Ancient Greek Olympic festivals

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In Greek antiquity, athletic festivals under the name of "Olympic games", named in imitation of the original Olympic games at Olympia, were held in various places all over the Greek world. Some of these are only known to us by inscriptions and coins; but others, as the Olympic festival at Antioch, obtained great celebrity. After these Olympic festivals had been established in several places, the great Olympic festival itself was sometimes designated in inscriptions by the addition of Pisa.

  • Aegae in Macedonia. This festival was in existence in the time of Alexander the Great.
  • Alexandria. In later times, the number of Alexandrian conquerors in the great Olympic Games in Elis was greater than from any other state.
  • Anazarbus in Cilicia. Lately introduced games.
  • Antioch at Daphne, a small place, 40 stadia from Antioch, where there was a large sacred grove watered by many fountains. The festival was originally called Daphnea, and was sacred to Apollo and Artemis, but was called Olympia, after the inhabitants of Antioch had purchased from the Eleans, in 44 AD, the privilege of celebrating Olympic games. It was not, however, regularly celebrated as an Olympic festival until the time of the emperor Commodus. It commenced on the first day of the month Hyperberetaeus, with which the year of Antioch began. It was under the presidency of an Alytarches. The celebration of it was abolished by Justin I, 521 AD. The writings of Libanius, and of Chrysostom, the Christian Father, who lived many years at Antioch, gave various particulars respecting this festival.
  • Athens. There were two festivals of the name of Olympia celebrated at Athens, one of which was in existence in the time of Pindar who celebrates the ancestors of the Athenian Timodemus as conquerors in it, and perhaps much earlier (Schol. ad Thuc. i. 126). It was celebrated to the honour of Zeus, in the spring between the Great Dionysia and Bendidia (see Bendis). The other Olympic festival at Athens was instituted by Hadrian 131 AD; from which time a new Olympic era commenced.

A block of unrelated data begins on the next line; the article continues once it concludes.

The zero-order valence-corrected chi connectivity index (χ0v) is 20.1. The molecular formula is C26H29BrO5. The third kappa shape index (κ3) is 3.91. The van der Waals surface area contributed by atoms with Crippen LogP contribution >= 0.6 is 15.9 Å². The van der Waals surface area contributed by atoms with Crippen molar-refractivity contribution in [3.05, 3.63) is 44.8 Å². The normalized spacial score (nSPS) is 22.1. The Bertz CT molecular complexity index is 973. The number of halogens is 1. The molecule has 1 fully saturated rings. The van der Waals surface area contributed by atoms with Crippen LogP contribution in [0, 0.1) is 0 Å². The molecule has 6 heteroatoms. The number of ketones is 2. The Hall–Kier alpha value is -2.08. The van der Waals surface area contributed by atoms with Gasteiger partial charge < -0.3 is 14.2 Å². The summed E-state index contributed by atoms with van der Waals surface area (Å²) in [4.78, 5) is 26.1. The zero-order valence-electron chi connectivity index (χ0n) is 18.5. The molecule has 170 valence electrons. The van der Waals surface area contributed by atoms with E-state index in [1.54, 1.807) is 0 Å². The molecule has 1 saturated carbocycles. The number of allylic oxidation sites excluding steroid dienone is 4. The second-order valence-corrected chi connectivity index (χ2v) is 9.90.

• Attalia in Pamphylia. This festival is only known to us by coins.
  • Cyzicus in Mysia.
  • Cyrene in Libya.
  • Dion in Macedonia. These games were instituted by Archelaus I of Macedon, and lasted nine days, corresponding to the number of the nine Muses. Euripides wrote and presented Bacchae and Archelaus (drama) there. They were celebrated with great splendour by Philip II and Alexander the Great.
  • Ephesus. This festival appears by inscriptions, in which it is sometimes called Hadriana Olympia en Epheso, to have been instituted by Hadrian.
  • Elis. Besides the great Olympic Games, there appear to have been smaller ones celebrated yearly.
  • Magnesia in Lydia.
  • Neapolis in Italy.
  • Nicaea in Bithynia.
  • Nicopolis in Epirus. Augustus, after the conquest of Antony, off Actium, founded Nicopolis, and instituted games to be celebrated every five years in commemoration of his victory. These games are sometimes called Olympic, but more, frequently bear the name of Actia. They were sacred to Apollo, and were under the care of the Lacedaemonians.
  • Olympus upon the mountain between Thessaly and Macedonia.
  • Pergamos in Mysia.
  • Side in Pamphylia.
  • Smyrna. Pausanias mentions an Agon of the Smyrnaeans, which Corsini (Diss. Agon. i. 12. p.¬†20) supposes to be an Olympic festival. The Marmor Oxoniense expressly mentions Olympia at Smyrna, and they also occur in inscriptions.
  • Tarsus in Cilicia.
  • Tegea in Arcadia.
  • Thessalonica in Macedonia.
  • Thyatira in Lydia.
  • Tralles in Lydia.
  • Tyrus in Phoenicia.

Sources

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